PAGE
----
Daughters of Darkness

Shot in Belgium in 1970, “Daughters of Darkness” was director Harry Kumel’s only English-language feature. Due to it’s naughty nature, the film was trimmed more than 12 minutes for its United States release. The DVD (like the laserdisc) restores the censored footage, but after more than a quarter-of-a- century, the film’s shock value has been diluted.


All style and mood, “Daughters of Darkness” is a rare horror film. It stars an American actor, a French leading lady, and was shot in Belgium in the English language. daughtersdarkessNot only that, but it’s more preoccupied with bodies than blood. John Karlen (“Cagney & Lacey,” “Dark Shadows”) and model Danielle Ouimet star as a newlywed couple who miss their boat to England and decide to spend the night in a luxurious (yet very deserted) spa. They have the run of the place until Countess Elizabeth Bathory and her personal assistant show up.

For those out of the loop, Bathory is the legendary “Scarlet Countess,” a wicked woman who bathed in the blood of 300 virgins to maintain her youth. I guess it beats wrinkle creams. The Countess is played by French actress Delphine Seyrig, whose good looks hide a secret agenda. Is she really a vampire, or just one those chic Euro- lesbians? It doesn’t take long before the Countess sets her sights on the newlywed couple, or for the cast to shed their clothes.

Now if they would just show a little fang. That’s the problem with “Daughters of Darkness.” It has been praised for it’s restraint, yet after such a long set-up, the pay off is weak. The characters are interesting, you just wish the four screen writers had done something more with them. Karlen, looking so young, fit and trim, comes off very European in the film, a plus considering the rest of the cast.

His character seems to have a lot of conflict going on inside, yet the writers never explore or explain the turmoil. Delphine Seyrig is lovely to look at, and is honestly menacing. Andrea Rau adds an exotic touch as the assistant to the Countess who understands her existence all too well. Hampered by a leisurely pace that takes advantage of the exquisite, colorful production design, “Daughters of Darkness” never seems to get down to business.

The tables turn at the end, but by then you wonder what all of the fuss was about. The nudity might have been daring back in 1971, but today it’s pretty tame. The blood is minimal, and no one bares their fangs. I would rather have seen one set of fangs than Karlen’s penis one more time. Oh well.

COMPLETE CHECK-UP

VISION: [ ] EXCELLENT [ x ] GOOD [ ] RESUSCITATE [ ] D.O.A.

Despite some flaws in the original negative, “Daughters of Darkness” looks pretty good. Director of photography Eduard van der Enden creates a lot out of a little. Director Kumel’s color scheme is striking (especially his use of reds) and the digital transfer is clean. Some of the dark scenes look like they were shot through gauze, but it’s hard to tell if this effect is a flaw on the film or the transfer. The 1.66:1 transfer is soft-matted, and there are occasional alignment problems at the top of the screen. The colors are strong, and the flesh tones especially impressive.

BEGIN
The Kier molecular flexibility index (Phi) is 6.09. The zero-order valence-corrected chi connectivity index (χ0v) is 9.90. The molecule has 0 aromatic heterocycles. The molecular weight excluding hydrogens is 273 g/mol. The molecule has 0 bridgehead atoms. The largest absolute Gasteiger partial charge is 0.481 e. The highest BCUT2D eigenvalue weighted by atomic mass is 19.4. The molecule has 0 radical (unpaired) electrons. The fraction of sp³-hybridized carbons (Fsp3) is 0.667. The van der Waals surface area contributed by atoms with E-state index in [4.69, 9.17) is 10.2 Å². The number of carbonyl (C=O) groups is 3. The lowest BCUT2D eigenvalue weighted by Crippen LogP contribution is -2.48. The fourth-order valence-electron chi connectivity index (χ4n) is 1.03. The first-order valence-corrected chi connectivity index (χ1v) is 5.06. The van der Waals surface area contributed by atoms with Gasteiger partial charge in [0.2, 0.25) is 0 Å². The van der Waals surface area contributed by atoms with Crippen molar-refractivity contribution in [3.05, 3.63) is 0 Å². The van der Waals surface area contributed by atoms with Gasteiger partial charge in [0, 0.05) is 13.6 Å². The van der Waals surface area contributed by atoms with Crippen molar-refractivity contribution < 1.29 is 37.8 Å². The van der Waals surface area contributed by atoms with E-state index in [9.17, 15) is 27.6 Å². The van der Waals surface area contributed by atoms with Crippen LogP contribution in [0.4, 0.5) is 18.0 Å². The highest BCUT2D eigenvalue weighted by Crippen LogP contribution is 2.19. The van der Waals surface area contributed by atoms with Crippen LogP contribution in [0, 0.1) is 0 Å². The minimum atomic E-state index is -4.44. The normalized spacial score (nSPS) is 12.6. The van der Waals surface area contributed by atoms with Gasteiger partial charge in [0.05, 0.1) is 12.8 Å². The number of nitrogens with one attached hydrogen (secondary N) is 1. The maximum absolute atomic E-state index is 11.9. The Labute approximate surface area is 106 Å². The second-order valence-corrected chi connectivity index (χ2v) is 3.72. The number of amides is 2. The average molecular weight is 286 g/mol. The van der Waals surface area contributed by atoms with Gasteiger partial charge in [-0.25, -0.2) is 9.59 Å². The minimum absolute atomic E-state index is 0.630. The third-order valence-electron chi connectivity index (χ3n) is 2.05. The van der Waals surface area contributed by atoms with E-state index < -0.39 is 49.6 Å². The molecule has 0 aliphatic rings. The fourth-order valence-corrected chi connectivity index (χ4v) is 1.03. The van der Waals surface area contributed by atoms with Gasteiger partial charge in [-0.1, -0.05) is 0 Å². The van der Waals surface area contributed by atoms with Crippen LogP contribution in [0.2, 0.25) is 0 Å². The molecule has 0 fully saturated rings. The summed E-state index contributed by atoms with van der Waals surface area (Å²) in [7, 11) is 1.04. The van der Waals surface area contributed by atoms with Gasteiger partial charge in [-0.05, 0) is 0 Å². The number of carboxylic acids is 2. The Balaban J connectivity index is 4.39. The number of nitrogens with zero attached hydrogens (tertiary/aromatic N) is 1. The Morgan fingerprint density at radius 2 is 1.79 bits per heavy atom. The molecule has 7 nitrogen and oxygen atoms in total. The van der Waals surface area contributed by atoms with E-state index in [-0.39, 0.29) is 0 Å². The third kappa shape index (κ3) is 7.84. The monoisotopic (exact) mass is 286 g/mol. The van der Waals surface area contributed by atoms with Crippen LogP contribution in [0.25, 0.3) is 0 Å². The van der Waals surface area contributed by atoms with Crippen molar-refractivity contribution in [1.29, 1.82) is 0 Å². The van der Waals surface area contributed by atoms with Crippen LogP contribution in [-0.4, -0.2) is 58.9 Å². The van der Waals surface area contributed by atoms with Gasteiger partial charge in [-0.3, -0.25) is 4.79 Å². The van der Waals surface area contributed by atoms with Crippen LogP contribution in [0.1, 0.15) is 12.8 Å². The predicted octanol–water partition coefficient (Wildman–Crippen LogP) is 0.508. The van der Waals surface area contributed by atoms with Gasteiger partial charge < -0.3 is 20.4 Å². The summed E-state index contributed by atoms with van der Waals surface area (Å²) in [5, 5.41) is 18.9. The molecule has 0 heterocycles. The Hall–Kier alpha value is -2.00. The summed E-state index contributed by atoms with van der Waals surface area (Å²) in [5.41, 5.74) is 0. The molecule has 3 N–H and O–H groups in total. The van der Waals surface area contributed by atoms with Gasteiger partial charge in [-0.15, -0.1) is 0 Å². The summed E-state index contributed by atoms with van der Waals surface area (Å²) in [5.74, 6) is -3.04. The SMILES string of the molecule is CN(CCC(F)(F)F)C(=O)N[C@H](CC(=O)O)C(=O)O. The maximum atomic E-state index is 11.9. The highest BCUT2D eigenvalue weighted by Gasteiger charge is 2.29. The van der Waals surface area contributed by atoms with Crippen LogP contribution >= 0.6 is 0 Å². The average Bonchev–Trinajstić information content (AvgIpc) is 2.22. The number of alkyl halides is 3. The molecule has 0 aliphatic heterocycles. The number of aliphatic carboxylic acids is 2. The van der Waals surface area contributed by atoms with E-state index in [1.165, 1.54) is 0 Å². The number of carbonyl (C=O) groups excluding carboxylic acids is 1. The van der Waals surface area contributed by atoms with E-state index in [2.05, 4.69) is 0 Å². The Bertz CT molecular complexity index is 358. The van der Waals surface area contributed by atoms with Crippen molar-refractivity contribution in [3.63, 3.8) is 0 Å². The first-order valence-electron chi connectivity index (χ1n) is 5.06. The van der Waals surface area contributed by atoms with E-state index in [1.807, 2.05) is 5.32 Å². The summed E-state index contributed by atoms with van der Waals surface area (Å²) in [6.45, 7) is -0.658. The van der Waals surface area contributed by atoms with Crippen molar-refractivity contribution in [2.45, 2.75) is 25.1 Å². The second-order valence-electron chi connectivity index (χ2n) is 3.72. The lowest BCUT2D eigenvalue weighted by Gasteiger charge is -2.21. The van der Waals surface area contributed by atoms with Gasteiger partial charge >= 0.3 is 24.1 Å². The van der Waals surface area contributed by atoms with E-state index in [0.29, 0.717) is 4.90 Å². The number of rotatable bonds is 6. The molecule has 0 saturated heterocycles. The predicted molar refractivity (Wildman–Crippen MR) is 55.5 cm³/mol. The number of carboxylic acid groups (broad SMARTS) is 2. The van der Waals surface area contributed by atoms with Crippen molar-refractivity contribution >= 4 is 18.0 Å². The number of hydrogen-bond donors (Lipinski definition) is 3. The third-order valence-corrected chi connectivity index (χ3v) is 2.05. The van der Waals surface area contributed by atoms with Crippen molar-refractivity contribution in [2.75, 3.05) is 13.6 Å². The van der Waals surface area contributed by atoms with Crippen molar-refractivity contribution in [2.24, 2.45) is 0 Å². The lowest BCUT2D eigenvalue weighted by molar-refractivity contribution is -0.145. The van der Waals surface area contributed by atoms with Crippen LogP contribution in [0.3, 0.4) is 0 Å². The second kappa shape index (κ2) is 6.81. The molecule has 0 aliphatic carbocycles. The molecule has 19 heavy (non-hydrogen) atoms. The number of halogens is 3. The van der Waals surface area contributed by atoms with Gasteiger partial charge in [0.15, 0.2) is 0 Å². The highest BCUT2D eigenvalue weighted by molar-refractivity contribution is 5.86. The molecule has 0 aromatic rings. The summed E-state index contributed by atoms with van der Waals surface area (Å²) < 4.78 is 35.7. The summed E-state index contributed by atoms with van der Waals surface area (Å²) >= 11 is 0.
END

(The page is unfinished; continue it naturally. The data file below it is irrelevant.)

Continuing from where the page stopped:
HEARING: [ ] EXCELLENT [ ] GOOD [ x ] RESUSCITATE [ ] D.O.A.

The Dolby Digital Mono track is sufficient, but lacks the ability to draw you into the film.

ORAL: [ ] EXCELLENT [ ] GOOD [ ] RESUSCITATE [ x ] D.O.A.

No closed captions or subtitles.

COORDINATION: [ ] EXCELLENT [ ] GOOD [ x ] RESUSCITATE [ ] D.O.A.

“Daughters of Darkness” features an alternate audio commentary with actor Karlen and writer David Del Valle. The dialogue was recorded for the Laserdisc version of the film. It’s funny to listen to Karlen and Del Valle talk about the film as if it were the Holy Grail of vampire films. Karlen has a lot of respect for director Kumel, and speaks of him as if he were a God among directors. It’s also a hoot when Karlen puts Del Valle in his place numerous times. Especially revealing is Karlen’s discussion of a scene where he’s supposedly talking to his “mother.” Unbeknownst to Karlen, the director had decided to use an aging homosexual queen as “Mother” on the other end of the line. Karlen didn’t know this until he saw the final print. The use of a man to play “mother” is never explained in the film or in the commentary. There’s also a problem with the chapter stops. The DVD lists 13 in its scene access menu and on the accompanying literature, and yet there’s actually 32. Even more annoying, the chapters are only accessible through their time codes. The chapter listing remains at number one.

PROGNOSIS: [ ] EXCELLENT [ ] GOOD [ x ] RESUSCITATE [ ] D.O.A.

Anemic. It doesn’t totally suck, but will drain your patience.

VITALS: $29.99/Not Rated/100 Min./Color/32 Chapter Stops/Keepcase/#DV10494

ATTENDING RESIDENT: John Larsen

PATIENT: DAUGHTERS OF DARKNESS

BIRTH DATE: 1971

HMO: Anchor Bay Entertainment



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